Wavelet Transforms and Their Applications , Lokenath Debnath , Birkhäuser, Boston, 2002. $79.95 (565 pp.). ISBN 0-8176-4204-8

Wavelets are everywhere nowadays. Whether in signal or image processing, in astronomy, in fluid dynamics (turbulence), or in condensed matter physics, wavelets have found applications in almost every corner of physics. Furthermore, wavelet methods have become standard fare in applied mathematics, numerical analysis, and approximation theory. As a result, publishers strongly compete with each other to release new books at a sustained pace on the topic.

Some textbooks have a distinctly mathematical flavor, including Ingrid Daubechies’s celebrated *Ten Lectures on Wavelets * (Society for Industrial and Applied Mathematics, 1992), the Yves Meyer volume * Wavelets, Algorithms and Applications* (Society for Industrial and Applied Mathematics, 1993), or the more popular * Wavelets: Tools for Science and Technology*, by Stéphane Jaffard, Yves Meyer, and Robert D. Ryan (Society for Industrial and Applied Mathematics, 2001). Among the texts more directly aimed at signal processing, we may cite Stéphane Mallat’s *A Wavelet Tour of Signal Processing * (2nd ed., Academic Press, 1999). Finally, there are introductory textbooks suitable for a first contact with wavelets. * Wavelet Transforms and Their Applications*, by Lokenath Debnath, clearly belongs to the last category. Debnath has published several textbooks on turbulence, wavelets, and mathematical methods, and has also lectured extensively in the US and in India on wavelet analysis. The present volume results from his teaching experience.

Despite its title, * Wavelet Transforms and Their Applications* is not a textbook on wavelets. (Wavelets appear only on page 361!) Rather, the book is an overview of a class of integral transforms that generalize the Fourier transform to the time–frequency (or time–scale) domain: the short-time (or windowed) Fourier transform (also improperly called the Gabor transform), the Wigner–Ville transform, and the wavelet transform in both its continuous and discrete realizations. It is commendable to discuss such transforms as a class, because they have marked similarities that arise from their origin in group-representation theory. Debnath’s treatment is essentially self-contained. For example, the first two chapters review Hilbert space and the Fourier transform in great detail. Many exercises, with hints and solutions, appear throughout the text. Altogether, this is a textbook suitable for a one-semester course at the senior or graduate level.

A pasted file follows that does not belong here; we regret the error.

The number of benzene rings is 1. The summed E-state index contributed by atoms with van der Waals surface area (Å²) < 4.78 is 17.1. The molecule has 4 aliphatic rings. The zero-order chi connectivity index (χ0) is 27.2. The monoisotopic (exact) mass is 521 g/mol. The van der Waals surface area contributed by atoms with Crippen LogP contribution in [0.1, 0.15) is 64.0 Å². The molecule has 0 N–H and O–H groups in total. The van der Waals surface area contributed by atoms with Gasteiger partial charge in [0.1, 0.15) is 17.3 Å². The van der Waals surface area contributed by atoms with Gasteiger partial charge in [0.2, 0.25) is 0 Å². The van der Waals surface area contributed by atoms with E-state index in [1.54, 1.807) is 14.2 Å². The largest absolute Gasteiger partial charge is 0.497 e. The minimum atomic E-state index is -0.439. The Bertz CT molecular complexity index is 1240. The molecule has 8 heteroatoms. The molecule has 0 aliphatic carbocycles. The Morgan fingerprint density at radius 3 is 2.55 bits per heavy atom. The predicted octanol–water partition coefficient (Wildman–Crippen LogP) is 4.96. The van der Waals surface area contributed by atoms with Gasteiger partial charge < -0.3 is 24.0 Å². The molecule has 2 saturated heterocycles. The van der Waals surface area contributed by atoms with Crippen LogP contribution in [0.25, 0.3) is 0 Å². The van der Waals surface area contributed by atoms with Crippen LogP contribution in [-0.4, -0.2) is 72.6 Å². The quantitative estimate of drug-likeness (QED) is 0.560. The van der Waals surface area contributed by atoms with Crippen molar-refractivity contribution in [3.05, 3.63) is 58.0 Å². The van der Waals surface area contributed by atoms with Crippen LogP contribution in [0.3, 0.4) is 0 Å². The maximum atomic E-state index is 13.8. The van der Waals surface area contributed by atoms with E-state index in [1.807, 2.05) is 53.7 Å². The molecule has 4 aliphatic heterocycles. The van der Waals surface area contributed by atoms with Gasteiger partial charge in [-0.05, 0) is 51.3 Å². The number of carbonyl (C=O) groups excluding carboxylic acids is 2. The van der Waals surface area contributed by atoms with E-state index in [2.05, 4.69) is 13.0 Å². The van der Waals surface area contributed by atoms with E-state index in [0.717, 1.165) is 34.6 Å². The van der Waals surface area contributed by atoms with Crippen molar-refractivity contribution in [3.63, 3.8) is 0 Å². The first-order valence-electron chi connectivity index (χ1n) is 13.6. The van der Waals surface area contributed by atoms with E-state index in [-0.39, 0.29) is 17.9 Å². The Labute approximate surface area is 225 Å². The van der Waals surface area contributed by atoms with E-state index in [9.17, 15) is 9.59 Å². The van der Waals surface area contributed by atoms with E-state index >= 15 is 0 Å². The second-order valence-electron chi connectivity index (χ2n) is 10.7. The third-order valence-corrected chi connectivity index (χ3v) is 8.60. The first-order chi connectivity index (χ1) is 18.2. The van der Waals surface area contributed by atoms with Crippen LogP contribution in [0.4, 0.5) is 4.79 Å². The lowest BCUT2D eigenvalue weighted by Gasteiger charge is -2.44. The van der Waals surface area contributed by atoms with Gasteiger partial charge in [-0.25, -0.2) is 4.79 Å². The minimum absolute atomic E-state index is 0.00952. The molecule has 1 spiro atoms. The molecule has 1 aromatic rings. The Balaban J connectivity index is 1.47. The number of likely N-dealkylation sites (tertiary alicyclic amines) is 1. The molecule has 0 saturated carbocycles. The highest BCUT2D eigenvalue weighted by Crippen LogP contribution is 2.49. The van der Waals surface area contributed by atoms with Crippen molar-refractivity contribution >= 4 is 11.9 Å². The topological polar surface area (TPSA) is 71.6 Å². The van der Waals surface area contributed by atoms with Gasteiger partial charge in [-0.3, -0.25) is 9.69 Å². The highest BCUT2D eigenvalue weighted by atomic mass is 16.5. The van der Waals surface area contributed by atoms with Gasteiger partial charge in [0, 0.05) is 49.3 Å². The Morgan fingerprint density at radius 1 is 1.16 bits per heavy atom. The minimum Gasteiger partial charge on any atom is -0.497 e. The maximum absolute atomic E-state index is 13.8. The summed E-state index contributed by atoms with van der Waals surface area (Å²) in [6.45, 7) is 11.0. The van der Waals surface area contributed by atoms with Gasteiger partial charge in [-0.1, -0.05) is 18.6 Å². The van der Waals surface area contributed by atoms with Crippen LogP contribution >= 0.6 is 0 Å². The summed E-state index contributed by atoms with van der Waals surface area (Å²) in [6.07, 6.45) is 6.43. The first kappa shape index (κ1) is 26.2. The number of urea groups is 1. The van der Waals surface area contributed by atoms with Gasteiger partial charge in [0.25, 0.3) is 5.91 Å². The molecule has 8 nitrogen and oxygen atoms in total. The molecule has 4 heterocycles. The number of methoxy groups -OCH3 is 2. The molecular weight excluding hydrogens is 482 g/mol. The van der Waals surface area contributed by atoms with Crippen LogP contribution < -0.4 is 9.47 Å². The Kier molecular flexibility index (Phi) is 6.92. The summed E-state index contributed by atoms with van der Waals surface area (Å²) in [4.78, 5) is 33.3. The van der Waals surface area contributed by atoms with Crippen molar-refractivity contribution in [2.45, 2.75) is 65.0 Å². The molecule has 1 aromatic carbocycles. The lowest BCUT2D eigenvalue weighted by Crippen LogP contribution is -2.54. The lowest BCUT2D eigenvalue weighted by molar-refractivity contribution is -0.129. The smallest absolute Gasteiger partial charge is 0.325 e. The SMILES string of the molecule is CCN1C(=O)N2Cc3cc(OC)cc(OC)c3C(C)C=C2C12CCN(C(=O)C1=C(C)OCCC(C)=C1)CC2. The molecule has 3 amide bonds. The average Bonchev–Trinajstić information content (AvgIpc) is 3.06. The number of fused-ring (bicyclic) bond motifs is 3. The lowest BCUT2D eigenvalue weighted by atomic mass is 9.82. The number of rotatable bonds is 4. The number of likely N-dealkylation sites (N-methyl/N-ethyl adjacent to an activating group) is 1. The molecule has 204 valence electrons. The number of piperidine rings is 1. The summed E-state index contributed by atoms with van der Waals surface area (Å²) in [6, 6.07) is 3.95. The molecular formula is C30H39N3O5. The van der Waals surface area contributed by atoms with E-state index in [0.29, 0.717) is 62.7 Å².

Unfortunately, the organization of the book is inexcusably sloppy. There are many typographical errors, some of which are mathematically confusing. Some statements are simply wrong. To give a few examples: on page 96, ‖Tx‖ should replace ‖T| in the definition of the operator norm; on page 181, “eigenfunctions” should replace “eigenvalues;” and on page 207, the Gaussian window is claimed to be the only minimal uncertainty state, whereas all coherent and squeezed states are also minimally uncertain.

Worse yet, the structure of the book is somewhat random. Ideas are sometimes used before they are properly defined. Frames are described twice—in sections 4.5 and 6.4—without cross-reference. Many mathematical assertions are inaccurate or missing. For instance, unbounded operators are never mentioned, and that omission creates a systematic confusion between Hermitian and self-adjoint operators. The definition of the support of a function on page 37 is not the accepted one. Chapter 2 discusses distributions at length but, curiously, does not describe the much simpler tempered distributions. Chapter 3 does not even mention Fourier transforms of tempered distributions.

Finally, the author propagates the terminology “Heisenberg uncertainty relations” in a classical signal-processing context, although only Fourier’s theorem is involved. The term “Fourier uncertainty relations” would be more appropriate. This in no way minimizes Werner Heisenberg’s achievement, which was to interpret quantum measurements probabilistically, not to discover the mathematical theorem that relates the width of a bump to that of its Fourier transform.

In conclusion, Debnath’s book is certainly on the right track, but we can only hope that a second edition will alleviate its shortcomings.